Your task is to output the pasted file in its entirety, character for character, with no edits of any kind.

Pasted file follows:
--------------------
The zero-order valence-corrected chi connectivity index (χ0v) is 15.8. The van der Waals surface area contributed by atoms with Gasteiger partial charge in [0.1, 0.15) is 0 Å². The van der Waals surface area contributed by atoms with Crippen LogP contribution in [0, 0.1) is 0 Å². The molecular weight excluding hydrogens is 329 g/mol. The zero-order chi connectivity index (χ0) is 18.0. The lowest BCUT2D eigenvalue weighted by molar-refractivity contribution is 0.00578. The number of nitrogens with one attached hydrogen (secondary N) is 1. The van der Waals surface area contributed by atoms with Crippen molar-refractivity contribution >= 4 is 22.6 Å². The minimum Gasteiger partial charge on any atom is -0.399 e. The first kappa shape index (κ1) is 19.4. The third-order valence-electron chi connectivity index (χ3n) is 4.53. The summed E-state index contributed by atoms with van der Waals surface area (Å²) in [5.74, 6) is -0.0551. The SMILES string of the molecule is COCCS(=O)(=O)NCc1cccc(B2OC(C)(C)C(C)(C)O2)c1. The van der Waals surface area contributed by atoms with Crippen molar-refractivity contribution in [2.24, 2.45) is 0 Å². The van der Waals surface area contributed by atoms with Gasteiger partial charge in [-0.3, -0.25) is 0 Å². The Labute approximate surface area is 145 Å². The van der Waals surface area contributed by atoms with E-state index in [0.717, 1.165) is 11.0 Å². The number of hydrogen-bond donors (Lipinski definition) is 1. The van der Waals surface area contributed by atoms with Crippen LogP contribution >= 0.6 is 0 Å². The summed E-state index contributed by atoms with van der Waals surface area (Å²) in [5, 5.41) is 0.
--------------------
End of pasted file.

The zero-order valence-corrected chi connectivity index (χ0v) is 15.8. The van der Waals surface area contributed by atoms with Gasteiger partial charge in [0.1, 0.15) is 0 Å². The van der Waals surface area contributed by atoms with Crippen LogP contribution in [0, 0.1) is 0 Å². The molecular weight excluding hydrogens is 329 g/mol. The zero-order chi connectivity index (χ0) is 18.0. The lowest BCUT2D eigenvalue weighted by molar-refractivity contribution is 0.00578. The number of nitrogens with one attached hydrogen (secondary N) is 1. The van der Waals surface area contributed by atoms with Crippen molar-refractivity contribution >= 4 is 22.6 Å². The minimum Gasteiger partial charge on any atom is -0.399 e. The first kappa shape index (κ1) is 19.4. The third-order valence-electron chi connectivity index (χ3n) is 4.53. The summed E-state index contributed by atoms with van der Waals surface area (Å²) in [5.74, 6) is -0.0551. The SMILES string of the molecule is COCCS(=O)(=O)NCc1cccc(B2OC(C)(C)C(C)(C)O2)c1. The van der Waals surface area contributed by atoms with Crippen molar-refractivity contribution in [2.24, 2.45) is 0 Å². The van der Waals surface area contributed by atoms with Gasteiger partial charge in [-0.3, -0.25) is 0 Å². The Labute approximate surface area is 145 Å². The van der Waals surface area contributed by atoms with E-state index in [0.717, 1.165) is 11.0 Å². The number of hydrogen-bond donors (Lipinski definition) is 1. The van der Waals surface area contributed by atoms with Crippen LogP contribution >= 0.6 is 0 Å². The summed E-state index contributed by atoms with van der Waals surface area (Å²) in [5, 5.41) is 0.